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There is an interesting case playing out in deep Southern Illinois regarding Booby Traps

Discussion in 'Strategies, Tactics and Training' started by Jeff White, Sep 14, 2019.

  1. Jeff White

    Jeff White Moderator Staff Member

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    Last year William Wasmund was fed up enough with continual break ins at a shed on property he owned rigged a shotgun to fire when the shed door was opened. Then he nailed the door shut and posted a No Trespassing sign and a sign on the shed saying Caution Do Not Enter.

    Sometime on or about September 16th, 2018 Jeff Spicer ignored the signage broke the lock on the door, opened the door despite it being nailed shut and was killed by a shotgun blast. His body was discovered by a neighbor on September 16th.

    Wasmund was charged with First Degree Murder and yesterday a jury convicted him.

    http://www.southernillinoisnow.com/...convicted-in-2018-booby-trap-shotgun-slaying/

    This seems like a pretty open and shut case. Plenty of precedent in other states about things like this. However Illinois law permits the use of force up to and including deadly force to protect property other then a residence:

    http://www.ilga.gov/legislation/ilc...&ChapterID=53&SeqStart=8300000&SeqEnd=9900000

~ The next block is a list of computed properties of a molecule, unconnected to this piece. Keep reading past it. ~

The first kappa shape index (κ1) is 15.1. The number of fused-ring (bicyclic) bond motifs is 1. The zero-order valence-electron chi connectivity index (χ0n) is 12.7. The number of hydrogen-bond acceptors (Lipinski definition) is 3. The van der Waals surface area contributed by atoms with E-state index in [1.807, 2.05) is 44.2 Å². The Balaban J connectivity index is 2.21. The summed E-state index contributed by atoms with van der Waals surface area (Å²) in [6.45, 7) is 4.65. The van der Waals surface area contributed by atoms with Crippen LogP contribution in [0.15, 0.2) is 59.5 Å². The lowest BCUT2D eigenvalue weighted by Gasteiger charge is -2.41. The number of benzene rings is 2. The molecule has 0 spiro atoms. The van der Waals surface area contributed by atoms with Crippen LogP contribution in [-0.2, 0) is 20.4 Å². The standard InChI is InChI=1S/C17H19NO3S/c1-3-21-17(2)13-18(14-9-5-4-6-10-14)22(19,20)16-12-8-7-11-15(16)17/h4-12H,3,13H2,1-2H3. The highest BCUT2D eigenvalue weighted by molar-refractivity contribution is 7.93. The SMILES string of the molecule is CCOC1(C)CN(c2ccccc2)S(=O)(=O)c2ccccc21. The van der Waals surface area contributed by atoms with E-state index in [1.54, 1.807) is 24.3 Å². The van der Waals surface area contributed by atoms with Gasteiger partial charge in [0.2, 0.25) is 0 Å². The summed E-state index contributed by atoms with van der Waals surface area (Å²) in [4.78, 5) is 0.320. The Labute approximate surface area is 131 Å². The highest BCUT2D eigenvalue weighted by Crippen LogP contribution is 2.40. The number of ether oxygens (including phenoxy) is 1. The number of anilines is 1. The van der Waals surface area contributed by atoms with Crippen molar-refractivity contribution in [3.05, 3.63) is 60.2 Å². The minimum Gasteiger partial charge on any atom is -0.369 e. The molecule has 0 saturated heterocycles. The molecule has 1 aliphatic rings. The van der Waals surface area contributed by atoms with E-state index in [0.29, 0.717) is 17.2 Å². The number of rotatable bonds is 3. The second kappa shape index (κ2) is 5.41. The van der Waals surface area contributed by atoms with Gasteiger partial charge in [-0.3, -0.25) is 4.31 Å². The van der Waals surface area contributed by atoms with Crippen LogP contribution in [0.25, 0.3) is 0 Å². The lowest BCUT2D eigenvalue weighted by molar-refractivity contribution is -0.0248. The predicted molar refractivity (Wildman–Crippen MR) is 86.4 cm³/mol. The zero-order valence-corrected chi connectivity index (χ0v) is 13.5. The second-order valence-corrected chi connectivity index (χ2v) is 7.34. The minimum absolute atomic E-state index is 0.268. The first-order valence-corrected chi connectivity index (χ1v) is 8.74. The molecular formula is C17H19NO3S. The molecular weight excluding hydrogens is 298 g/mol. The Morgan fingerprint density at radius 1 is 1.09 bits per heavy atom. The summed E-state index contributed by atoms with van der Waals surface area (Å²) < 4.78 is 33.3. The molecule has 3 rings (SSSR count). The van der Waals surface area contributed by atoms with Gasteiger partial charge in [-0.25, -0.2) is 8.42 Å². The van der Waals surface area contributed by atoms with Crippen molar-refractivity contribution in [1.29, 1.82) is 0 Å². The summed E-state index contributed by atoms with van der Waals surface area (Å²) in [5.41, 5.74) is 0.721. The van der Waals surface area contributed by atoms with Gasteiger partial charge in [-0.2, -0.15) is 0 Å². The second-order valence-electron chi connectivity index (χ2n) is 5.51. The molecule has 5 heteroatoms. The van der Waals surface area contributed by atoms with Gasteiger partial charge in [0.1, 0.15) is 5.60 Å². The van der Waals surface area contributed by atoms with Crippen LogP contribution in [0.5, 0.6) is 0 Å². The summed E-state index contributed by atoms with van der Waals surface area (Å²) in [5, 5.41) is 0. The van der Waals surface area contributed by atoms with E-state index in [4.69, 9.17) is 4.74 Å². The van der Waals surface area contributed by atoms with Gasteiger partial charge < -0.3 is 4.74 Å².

(720 ILCS 5/7-3) (from Ch. 38, par. 7-3)
    Sec. 7-3. Use of force in defense of other property.
    (a) A person is justified in the use of force against another when and to the extent that he reasonably believes that such conduct is necessary to prevent or terminate such other's trespass on or other tortious or criminal interference with either real property (other than a dwelling) or personal property, lawfully in his possession or in the possession of another who is a member of his immediate family or household or of a person whose property he has a legal duty to protect. However, he is justified in the use of force which is intended or likely to cause death or great bodily harm only if he reasonably believes that such force is necessary to prevent the commission of a forcible felony.
    (b) In no case shall any act involving the use of force justified under this Section give rise to any claim or liability brought by or on behalf of any person acting within the definition of "aggressor" set forth in Section 7-4 of this Article, or the estate, spouse, or other family member of such a person, against the person or estate of the person using such justified force, unless the use of force involves willful or wanton misconduct.
    (Source: P.A. 93-832, eff. 7-28-04.)


    Burglary is a forcible felony under Illinois law and is defined as follows:

    http://www.ilga.gov/legislation/ilc...hapterID=53&SeqStart=63000000&SeqEnd=63800000

    (720 ILCS 5/Art. 19 heading) ARTICLE 19. BURGLARY
    (720 ILCS 5/19-1) (from Ch. 38, par. 19-1)
    Sec. 19-1. Burglary.
    (a) A person commits burglary when without authority he or she knowingly enters or without authority remains within a building, housetrailer, watercraft, aircraft, motor vehicle, railroad car, or any part thereof, with intent to commit therein a felony or theft. This offense shall not include the offenses set out in Section 4-102 of the Illinois Vehicle Code.


    I am aware of cases where the property owner wasn't charged after shooting a burglar in a building that wasn't occupied and even one where the building wasn't owned by the person who shot the burglar but was owned by a relative.